Or, in simpler terms: a story about sci fi battle angels armed with blasters and swords versus mist monsters spawned from thought.

Writing it was…strange. It was as though my consciousness had stepped back, letting something else, something greater, take over the keys. I only had the barest inkling of a plot and characters, yet as I went along I saw the story take shape before my eyes. In the prose I saw bands of gold and gray, streaks of steel and silver, thunderbolts turned solid and swords fading into mist.

Normally I would discuss the hows and whys of writing this story but I don’t think there was much of ‘me’ writing it. Not this time. I only made a few conscious decisions: incorporating sword and gun, how the world was set up, how the characters were seen and what defined them. Everything else…

Call it God, intuition, the muses, whatever, but I got out of its way and let it do the writing. The resulting story was unlike anything I had ever done before. But it felt right. It was clean. Beyond a few edits for typos, no further changes were needed. When I sent it in to my writer’s group, there was nothing but praise.

When I sent it to Baen, I received new response. Then I sent it to Silver Empire’s Lyonesse project.

And it was accepted.

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Lyonesse went online three days ago. For the price of a single ebook, Lyonesse will release one science fiction or fantasy story a week for a year. It’s practically a steal — and if you’re a writer, Lyonesse is still looking for fresh material.

When I read We Bury Our Own again, I did so with fear and trembling. Never before had people praised my work so highly. By publishing it I had set a new benchmark for myself. A new standard I had to meet and surpass. I don’t know if I can ever do it, but I have to try: in this business you’re only as good as your last remembered work.

And yet…

Everything about the story was different from what I had previously done. The themes, the abstract concepts, the vocabulary, the aesthetics, even the cadence of the dialogue and narration. It’s so vastly different that I don’t know if I could do it again, much less replicate it if I ever revisit the universe.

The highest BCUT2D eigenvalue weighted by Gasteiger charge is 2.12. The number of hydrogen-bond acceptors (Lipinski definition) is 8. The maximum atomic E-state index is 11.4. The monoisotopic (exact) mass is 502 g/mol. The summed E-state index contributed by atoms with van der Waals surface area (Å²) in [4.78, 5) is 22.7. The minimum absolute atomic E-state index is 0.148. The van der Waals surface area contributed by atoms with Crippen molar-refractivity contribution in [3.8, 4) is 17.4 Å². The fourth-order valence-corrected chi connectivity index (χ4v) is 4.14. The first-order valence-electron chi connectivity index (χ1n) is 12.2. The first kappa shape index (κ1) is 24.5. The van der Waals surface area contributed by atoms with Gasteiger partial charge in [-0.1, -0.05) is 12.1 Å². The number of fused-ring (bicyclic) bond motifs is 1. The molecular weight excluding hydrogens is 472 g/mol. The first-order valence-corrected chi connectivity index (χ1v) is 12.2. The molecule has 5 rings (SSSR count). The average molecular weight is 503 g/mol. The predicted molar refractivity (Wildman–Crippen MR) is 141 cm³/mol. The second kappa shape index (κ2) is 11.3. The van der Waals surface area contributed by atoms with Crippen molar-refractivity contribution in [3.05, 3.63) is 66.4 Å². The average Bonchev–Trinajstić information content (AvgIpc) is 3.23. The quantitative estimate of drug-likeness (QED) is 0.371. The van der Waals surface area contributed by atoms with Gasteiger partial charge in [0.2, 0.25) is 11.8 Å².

And yet…

In this business you’re only as good as your last remembered work. You cannot settle for being good enough, for being mediocre, for plateauing out. You have to keep getting better. It’s the only way to master the craft and stand out from a market deluged with self-published wannabes and pretentious pseudo-literary message fic. You have to be the best you can be, and I know that I’m nowhere near there yet.

If there is one lesson I need to learn from this story, it’s that I shouldn’t think too much. I found that after a certain point, when the worldbuilding is settled and the characters understood, rational thought gets in the way. Thinking through every tiny detail becomes a waste of time and energy. I just need to show up, set my conscious mind aside, and write.

Time to see how that works out.

Artwork by Andy Duggan

Lyonesse picture by Silver Empire

Lyonesse: Make Short Fiction Great Again!

Lyonesse, a short story subscription service, promises to revolutionise the industry. Its Kickstarter is now online, within a single day, the campaign has already reached almost half of its funding goal.

Silver Empire has put in a great deal of effort making Lyonesse possible, and as I have described in a prior post, I believe that Lyonesse will provide a much-needed shot in the arm in the field of SFF. Unlike many mainstream ‘SFF’ magazines, Lyonesse does not elevate politics above story to the point of unreadability. Through a clever subscription model and regular delivery of stories, Lyonesse offers a much-needed alternative to print magazines that refuses to compromise the quality of storytelling.

Lyonesse’s authors include the inestimable J. Lagi Lamplighter, Dragon Award nominee Declan Finn, and of course, yours truly. The subscription fee is a mere USD $6.99. In exchange, you receive 52 stories, plus bonus stories during the holidays. It’s an incredibly generous offer.

If you have spare change, send some to Silver Empire, and together we can make short fiction great again.